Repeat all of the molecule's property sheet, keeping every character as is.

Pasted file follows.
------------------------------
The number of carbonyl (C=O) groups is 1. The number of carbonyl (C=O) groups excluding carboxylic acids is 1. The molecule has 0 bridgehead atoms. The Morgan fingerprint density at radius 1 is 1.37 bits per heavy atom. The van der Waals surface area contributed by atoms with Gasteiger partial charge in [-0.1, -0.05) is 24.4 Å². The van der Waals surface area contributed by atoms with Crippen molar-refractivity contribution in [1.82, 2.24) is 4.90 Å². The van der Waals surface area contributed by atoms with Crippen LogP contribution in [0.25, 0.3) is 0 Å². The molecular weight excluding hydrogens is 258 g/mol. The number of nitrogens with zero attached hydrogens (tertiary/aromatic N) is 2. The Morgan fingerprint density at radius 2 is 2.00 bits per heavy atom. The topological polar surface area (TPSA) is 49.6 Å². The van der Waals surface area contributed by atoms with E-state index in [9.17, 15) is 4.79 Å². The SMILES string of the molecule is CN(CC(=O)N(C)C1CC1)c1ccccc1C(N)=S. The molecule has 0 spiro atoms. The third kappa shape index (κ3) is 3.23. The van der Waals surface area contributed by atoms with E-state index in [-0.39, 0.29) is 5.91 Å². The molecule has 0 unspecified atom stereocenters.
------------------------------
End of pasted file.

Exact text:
The number of carbonyl (C=O) groups is 1. The number of carbonyl (C=O) groups excluding carboxylic acids is 1. The molecule has 0 bridgehead atoms. The Morgan fingerprint density at radius 1 is 1.37 bits per heavy atom. The van der Waals surface area contributed by atoms with Gasteiger partial charge in [-0.1, -0.05) is 24.4 Å². The van der Waals surface area contributed by atoms with Crippen molar-refractivity contribution in [1.82, 2.24) is 4.90 Å². The van der Waals surface area contributed by atoms with Crippen LogP contribution in [0.25, 0.3) is 0 Å². The molecular weight excluding hydrogens is 258 g/mol. The number of nitrogens with zero attached hydrogens (tertiary/aromatic N) is 2. The Morgan fingerprint density at radius 2 is 2.00 bits per heavy atom. The topological polar surface area (TPSA) is 49.6 Å². The van der Waals surface area contributed by atoms with E-state index in [9.17, 15) is 4.79 Å². The SMILES string of the molecule is CN(CC(=O)N(C)C1CC1)c1ccccc1C(N)=S. The molecule has 0 spiro atoms. The third kappa shape index (κ3) is 3.23. The van der Waals surface area contributed by atoms with E-state index in [-0.39, 0.29) is 5.91 Å². The molecule has 0 unspecified atom stereocenters.